Dozens of bus routes may have to be axed from the end of next month if emergency government funding support is not extended, councils and bus operators are warning.
Experts are warning of a 30 per cent reduction in current bus services when current funding support ends.
The Local Government Association, ADEPT, Urban Transport Group and Campaign for Better Transport have called on the Government to urgently extend its Bus Recovery Support Grant when it ends in March, saying that current passenger numbers were still way short of their pre pandemic levels.
The Bus Recovery Grant was introduced by the Department of Transport (DfT) last year, providing operators and local authorities with £255.5m in funding support due to sharp declines in passenger numbers affecting revenues.
However, the Government are yet to clarify if this emergency measure is due to be extended beyond the end of March, leading to concerns that a significant number of routes will no longer remain viable due to continuing low passenger numbers if it does end.
Latest DfT figures show that current bus passenger numbers outside of London are still 26 per cent lower than they were before the pandemic started, despite the lifting of all Covid-19 related restrictions on movement.
Around 33 per cent of all bus journeys, pre-pandemic, were made for commuting purposes. However, with commuting levels predicted to continue to remain below March 2020 levels for the foreseeable future, it is unlikely that bus passenger numbers will bounce back quickly
Councils are calling on the Government to extend this funding support, which will enable operators and local authorities to ensure lifeline routes can stay open and plan for longer term improvements in bus networks. Bus passenger numbers cannot recover if services people were using have disappeared.
“This is crucial if the Government is to achieve its ambitions to improve and level up bus transport as part of its ‘Bus Back Better’ strategy announced by the Prime Minister, with a move to ‘London style’ transport networks in cities across the UK and investment in more routes,” LGA said in a statement.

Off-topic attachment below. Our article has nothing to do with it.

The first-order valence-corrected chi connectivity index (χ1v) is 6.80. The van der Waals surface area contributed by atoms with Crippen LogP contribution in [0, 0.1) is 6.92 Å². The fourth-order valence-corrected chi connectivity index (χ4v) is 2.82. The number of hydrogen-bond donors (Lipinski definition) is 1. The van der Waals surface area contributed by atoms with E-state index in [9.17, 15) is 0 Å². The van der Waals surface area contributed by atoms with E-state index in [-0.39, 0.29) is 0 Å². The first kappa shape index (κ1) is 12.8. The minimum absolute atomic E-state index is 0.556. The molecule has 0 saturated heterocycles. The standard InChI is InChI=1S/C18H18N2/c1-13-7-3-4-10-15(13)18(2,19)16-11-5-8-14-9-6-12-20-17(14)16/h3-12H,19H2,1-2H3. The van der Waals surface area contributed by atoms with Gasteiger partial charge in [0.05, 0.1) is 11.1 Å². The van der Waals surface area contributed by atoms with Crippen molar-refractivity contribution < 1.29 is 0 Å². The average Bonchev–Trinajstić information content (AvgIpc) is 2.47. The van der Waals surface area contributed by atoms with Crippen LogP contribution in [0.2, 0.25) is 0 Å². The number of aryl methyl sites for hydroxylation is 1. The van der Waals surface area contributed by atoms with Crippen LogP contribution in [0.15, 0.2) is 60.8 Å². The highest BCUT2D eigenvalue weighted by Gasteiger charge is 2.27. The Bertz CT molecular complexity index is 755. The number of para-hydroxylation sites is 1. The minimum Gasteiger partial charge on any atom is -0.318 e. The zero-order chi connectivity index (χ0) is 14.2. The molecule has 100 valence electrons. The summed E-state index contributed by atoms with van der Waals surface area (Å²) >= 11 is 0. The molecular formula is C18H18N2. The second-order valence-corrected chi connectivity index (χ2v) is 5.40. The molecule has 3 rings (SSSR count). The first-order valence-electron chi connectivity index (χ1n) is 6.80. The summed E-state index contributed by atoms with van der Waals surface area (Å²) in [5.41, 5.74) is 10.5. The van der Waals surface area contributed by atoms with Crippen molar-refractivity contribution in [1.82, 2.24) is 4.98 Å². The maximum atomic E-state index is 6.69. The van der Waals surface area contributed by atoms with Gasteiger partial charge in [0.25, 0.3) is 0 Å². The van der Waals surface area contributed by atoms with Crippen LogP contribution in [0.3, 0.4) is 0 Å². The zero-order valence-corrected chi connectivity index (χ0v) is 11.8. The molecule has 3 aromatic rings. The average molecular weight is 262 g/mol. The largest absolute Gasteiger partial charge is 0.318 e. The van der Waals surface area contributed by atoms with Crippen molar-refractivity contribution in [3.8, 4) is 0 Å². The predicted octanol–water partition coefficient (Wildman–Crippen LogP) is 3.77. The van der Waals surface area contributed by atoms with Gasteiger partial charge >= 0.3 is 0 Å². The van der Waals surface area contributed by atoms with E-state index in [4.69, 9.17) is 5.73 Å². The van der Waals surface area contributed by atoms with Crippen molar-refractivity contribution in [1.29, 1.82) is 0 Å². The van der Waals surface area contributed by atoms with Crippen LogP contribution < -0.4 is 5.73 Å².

In addition, Cllr David Renard, Transport spokesperson for the LGA, which represents 350 councils across England and Wales, said that ‘councils across the country are working with local operators to continue to deliver lifeline bus services despite the pressures of the pandemic.”
“Government funding has helped keep buses on the road, allowing operators to close the gap between the costs of providing local public transport and the reduced revenues from much lower numbers of passengers than normal,” Renard added.
“Passenger numbers have not returned to those seen before the pandemic and without continued support, it is clear that some routes will no longer be viable and will have to be reduced.”Cllr David Renard, Transport spokesperson for the LGA
“This will have a devasting impact on people who rely on these services to get to work, visit family and access vital services, including doctors and affordable food shopping.”
“Saving bus services is good value for money for the Government and the National Bus Strategy as well as for the Treasury as bringing services and passengers back is harder and more expensive. The Bus Recovery Support Grant must be urgently extended beyond the end of March.”